Listening Music: A classic -- The Beastie Boys' "Sabotage." Kind of on-theme for what we'll be discussing today, too. The interview at the beginning is 30 seconds long if you want to skip it (but you shouldn't; it's awesome).
For the last two weeks, I've talked your ears off on some strategies and tricks that players use to attain rank 1, largely legally. The season is now over, and a lot of changes to arena are coming via Cataclysm. I debated with myself whether or not to write about the darker side of arena.
I decided that you, the reader, deserve to know about what happens in back rooms when no one is watching. The season is over, and I feel confident no one is going to use this article to ascend ladders unlawfully. Unfortunately, there are reports of people using these very tactics (sometimes in large numbers per battlegroup) to get a soiled Wrathful Gladiator title next to their name. Luckily, some of these teams have been caught and reset without reward.
A curse be placed upon them, their children, and their childrens' childrens' family dog. Sorry Fido, Grandpa cheated. Deal with it.
Our old archenemy win trading has returned
While win trading never completely died since Season 4, last season revealed a giant exploit that was found in the matchmaking system.
As high-rated players are quick to explain, the current system completely revolves around matchmaking rating (MMR). Your team rating (TR) and personal rating (PR) are both attached to your MMR. If your MMR is high and you keep winning games, your TR and PR will follow.
MMR was thought (for many months) to be a very successful prevention method for win traders. In the past, you could simply queue up against your alt on a high-rated team when he was in greens. Now (seemingly), you had to put in a lot more effort. Win traders by and large decided to give up.
Unfortunately, a fatal flaw was exposed with MMR.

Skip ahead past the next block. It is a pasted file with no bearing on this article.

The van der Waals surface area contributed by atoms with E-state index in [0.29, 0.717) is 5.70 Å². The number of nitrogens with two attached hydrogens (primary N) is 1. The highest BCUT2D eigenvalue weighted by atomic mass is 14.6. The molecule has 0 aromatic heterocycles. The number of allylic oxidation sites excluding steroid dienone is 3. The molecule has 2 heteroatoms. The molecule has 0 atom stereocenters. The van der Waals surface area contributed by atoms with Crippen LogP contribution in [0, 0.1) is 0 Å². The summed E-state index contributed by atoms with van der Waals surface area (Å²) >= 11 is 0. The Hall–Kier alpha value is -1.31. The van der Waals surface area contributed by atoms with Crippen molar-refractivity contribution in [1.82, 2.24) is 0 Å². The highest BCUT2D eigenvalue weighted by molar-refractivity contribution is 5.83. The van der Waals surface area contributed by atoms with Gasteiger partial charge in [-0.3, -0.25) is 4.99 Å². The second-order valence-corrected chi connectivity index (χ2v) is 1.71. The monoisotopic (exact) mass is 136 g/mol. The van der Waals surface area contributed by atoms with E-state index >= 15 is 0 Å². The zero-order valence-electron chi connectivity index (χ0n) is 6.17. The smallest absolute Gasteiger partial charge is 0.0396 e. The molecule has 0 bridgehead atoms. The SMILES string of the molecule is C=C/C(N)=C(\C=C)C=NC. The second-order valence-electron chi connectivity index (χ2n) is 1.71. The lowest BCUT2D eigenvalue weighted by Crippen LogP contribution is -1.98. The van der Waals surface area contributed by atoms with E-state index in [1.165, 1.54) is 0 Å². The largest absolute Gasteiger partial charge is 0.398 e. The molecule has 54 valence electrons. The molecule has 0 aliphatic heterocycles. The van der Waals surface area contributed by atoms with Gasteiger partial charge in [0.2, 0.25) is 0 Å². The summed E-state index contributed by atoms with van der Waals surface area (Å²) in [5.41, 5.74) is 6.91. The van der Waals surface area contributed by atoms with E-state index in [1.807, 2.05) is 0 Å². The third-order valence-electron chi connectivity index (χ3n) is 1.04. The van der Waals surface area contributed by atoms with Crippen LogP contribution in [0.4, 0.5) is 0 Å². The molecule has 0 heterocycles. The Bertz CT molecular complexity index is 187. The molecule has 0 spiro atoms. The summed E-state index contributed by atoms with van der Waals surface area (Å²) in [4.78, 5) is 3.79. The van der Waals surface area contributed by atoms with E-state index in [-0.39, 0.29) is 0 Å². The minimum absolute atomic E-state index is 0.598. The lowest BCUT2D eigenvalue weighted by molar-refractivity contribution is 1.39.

Successful win trading now hinges on artificially inflating one person with a ridiculously high MMR; then that person intentionally losing to other teams for gold or other motivations. We're talking an MMR of 3700 or higher -- basically unobtainable by normal means.
Basically, win trading involves a pretty large amount of work and a very good win-loss ratio with friends who are willing to help you raise it to ridiculous proportions. Gladiator-quality players with some other gladiator-quality friends and a large amount of time on their hands can cheat the system pretty badly.
- The first step is to find friends who will intentionally tank their MMR. If they're normally playing at 2600, they'll intentionally lose rating (MMR) down to 1800.
- Next, the cheater (at 2600 MMR) will join the team and win lots of games with his friends. He will bring his team's MMR up to 2400 with as few losses as possible.
- Rinse and repeat.
Incoming math As I understand it, MMR is an average of ratings with a split positive of gains. What this means is that on a 3v3 team, if the players are rated 1000, 1500 and 2000 respectively, the team's MMR will be 1500 (mode average). However, if that team were to defeat a 2000-rated team, the MMR that is gained is split evenly between the players. While you would expect the 1000-rated player to advance much more MMR than the 2000, this is not actually what happens. So those players go to 1020, 1520 and 2020 MMR respectively instead of something much more balanced like 1035, 1520, 2005 MMR.
Once a player has achieved a ridiculous MMR of 3700 or something crazy-high, he uses another arena exploit.
Arena games calculate MMR wins and losses by using the mode average of everyone who entered the arena. Therefore, if only one person enters the arena and he has a very high MMR, the opposing team will win team rating (and MMR) based on that number.